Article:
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Ikea has difficulties doing business in Russia. Andrey Rudakov / Bloomberg News
Ikea has difficulties doing business in Russia. Andrey Rudakov / Bloomberg News

Russian entry into the capitalists' club gilds oligarchy lily

It may have taken 18 years from application to admission but the day is rapidly approaching when Russia will join the World Trade Organisation, writes Frank Kane.

It may have taken 18 years from application to admission but the day is rapidly approaching when Russia will join the World Trade Organisation (WTO).

President Vladimir Putin signed the official documents a few weeks back, they were ratified by the Duma and before the month is out the WTO will welcome its 156th member.

So, celebrations all around. The ninth-biggest economy in the world, a member of the elite investment category of Bric countries (the others being Brazil, India and China) and a leading player in the international energy business, Russia is to join the global commercial mainstream.

Membership of the WTO confers a certain seal of approval on its participants. The organisation dates back (in slightly different form, the General Agreement of Tariffs and Trade, or Gatt) to 1948, and then the United States had virtual economic hegemony over the rest of the world.

The Gatt rules, later adapted to become the WTO code, implied all members would minimise restrictive tariffs, avoid protectionism and generally work towards the liberalisation of world trade. It is the essence of the capitalist creed. Most countries have signed up, with a few oddball exceptions such as North Korea and Turkmenistan. China joined in 2001, making it a truly global organisation.

Why has it taken so long for Russia to gain admission to the club, despite the country's apparent espousal of free-market capitalism since the fall of communism in 1991? Part of the answer is the US didn't want to confer any economic advantages on Russia, which some in America still regard as their number one "strategic enemy". The Americans still pretty much call the shots in the WTO, despite its Geneva headquarters.

But the other reason was the more telling. Russia itself - under the regimes of Boris Yeltsin and now Vladimir Putin - was not sure the WTO's code was the right way for the country to go.

Old Soviet habits - protectionism, corruption and state interference - die hard, as many former USSR states recognise.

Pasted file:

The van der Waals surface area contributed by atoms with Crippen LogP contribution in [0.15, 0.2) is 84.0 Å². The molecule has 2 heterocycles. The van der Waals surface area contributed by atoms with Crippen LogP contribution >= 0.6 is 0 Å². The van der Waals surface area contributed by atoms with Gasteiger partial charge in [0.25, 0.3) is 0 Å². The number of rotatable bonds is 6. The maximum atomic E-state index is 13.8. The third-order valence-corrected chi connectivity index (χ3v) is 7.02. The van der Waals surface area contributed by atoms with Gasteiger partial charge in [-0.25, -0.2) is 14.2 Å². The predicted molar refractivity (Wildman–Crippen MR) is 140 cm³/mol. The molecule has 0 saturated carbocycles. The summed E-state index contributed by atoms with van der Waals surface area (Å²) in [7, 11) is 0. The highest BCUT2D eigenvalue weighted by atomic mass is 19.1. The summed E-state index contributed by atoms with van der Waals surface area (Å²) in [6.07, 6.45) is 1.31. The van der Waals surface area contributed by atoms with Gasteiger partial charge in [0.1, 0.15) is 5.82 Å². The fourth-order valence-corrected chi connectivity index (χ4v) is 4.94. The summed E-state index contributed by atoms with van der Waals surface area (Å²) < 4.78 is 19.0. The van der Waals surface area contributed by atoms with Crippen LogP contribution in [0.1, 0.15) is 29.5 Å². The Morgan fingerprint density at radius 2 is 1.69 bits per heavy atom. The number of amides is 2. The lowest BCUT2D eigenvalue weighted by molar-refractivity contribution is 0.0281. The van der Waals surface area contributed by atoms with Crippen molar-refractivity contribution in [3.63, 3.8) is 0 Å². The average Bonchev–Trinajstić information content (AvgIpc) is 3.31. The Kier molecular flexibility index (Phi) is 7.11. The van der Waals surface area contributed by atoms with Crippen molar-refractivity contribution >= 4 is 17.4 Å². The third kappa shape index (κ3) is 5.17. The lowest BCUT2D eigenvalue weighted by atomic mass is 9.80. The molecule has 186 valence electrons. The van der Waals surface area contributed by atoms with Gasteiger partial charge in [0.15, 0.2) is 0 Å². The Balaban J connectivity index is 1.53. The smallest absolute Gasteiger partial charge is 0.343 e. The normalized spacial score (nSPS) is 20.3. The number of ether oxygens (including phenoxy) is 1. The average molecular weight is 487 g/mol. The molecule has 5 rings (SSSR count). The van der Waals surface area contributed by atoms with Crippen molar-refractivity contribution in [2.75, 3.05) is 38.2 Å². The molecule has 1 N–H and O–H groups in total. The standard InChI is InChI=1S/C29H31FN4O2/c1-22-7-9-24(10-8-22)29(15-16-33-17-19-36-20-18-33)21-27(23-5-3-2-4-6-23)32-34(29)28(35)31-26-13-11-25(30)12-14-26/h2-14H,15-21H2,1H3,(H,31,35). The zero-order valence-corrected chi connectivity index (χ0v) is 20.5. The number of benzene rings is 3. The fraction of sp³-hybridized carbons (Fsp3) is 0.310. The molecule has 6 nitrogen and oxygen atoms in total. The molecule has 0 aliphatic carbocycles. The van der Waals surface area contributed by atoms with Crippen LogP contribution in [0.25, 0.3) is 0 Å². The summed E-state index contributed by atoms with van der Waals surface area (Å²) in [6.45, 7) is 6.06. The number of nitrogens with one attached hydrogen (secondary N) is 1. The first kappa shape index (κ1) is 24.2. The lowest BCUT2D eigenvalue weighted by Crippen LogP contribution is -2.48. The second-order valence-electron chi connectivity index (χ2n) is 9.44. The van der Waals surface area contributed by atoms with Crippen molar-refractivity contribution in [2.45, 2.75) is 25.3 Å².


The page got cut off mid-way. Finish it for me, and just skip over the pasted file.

Russian advocates will point to the sell-off of state assets in the 1990s but most business people trying to do a job of work there will tell you nothing much has changed.

To do business in Russia, you have to grease the palms of bureaucrats, or members of the oligarchy that has replaced the communist order as the owners of the country's vast assets. Global companies such as Ikea and BP will testify to the difficulties of doing straight business there.

So will membership of the WTO change this situation? The optimists believe it will, by stimulating foreign trade and bringing more foreign direct investment into the country.

The realists believe there will be little practical effect. Capital Economics, a research house based in London, says you might expect a sudden surge in demand from Russian consumers as new, tariff-free imports flood the country.

But there are many ways for a protectionist-minded government to get round the WTO rules, as the recent introduction of a "recycling levy" on motor imports showed. Don't expect a flood of new Mercedes on Moscow's chaotic streets, at least beyond the gilded oligarch circle.

Another possible negative effect of WTO entry is Russian domestic industry will be shown up for the inefficient, feather-bedded set-up it has remained in the past two decades. The country's manufacturers are so uncompetitive new foreign entrants might drive them out of business, leading to higher unemployment and a slowing economy.

Then again, the flip side to the abolition of tariffs is government revenue will fall. Capital Economics reckons the budget could be US$8 billion (Dh29.38bn) worse off in a couple of years. Even with WTO membership, Russia will remain a gigantic petrol station, dependent on global energy prices for its income.

So, despite the positive symbolism of Russia's entry into the ultimate capitalist club, the inherent defects of the economy and business culture will ensure the impact will be limited.

Only a more radical range of reforms will guarantee Russia takes its rightful place among the world's leading economies, and that is unlikely under the present regime.

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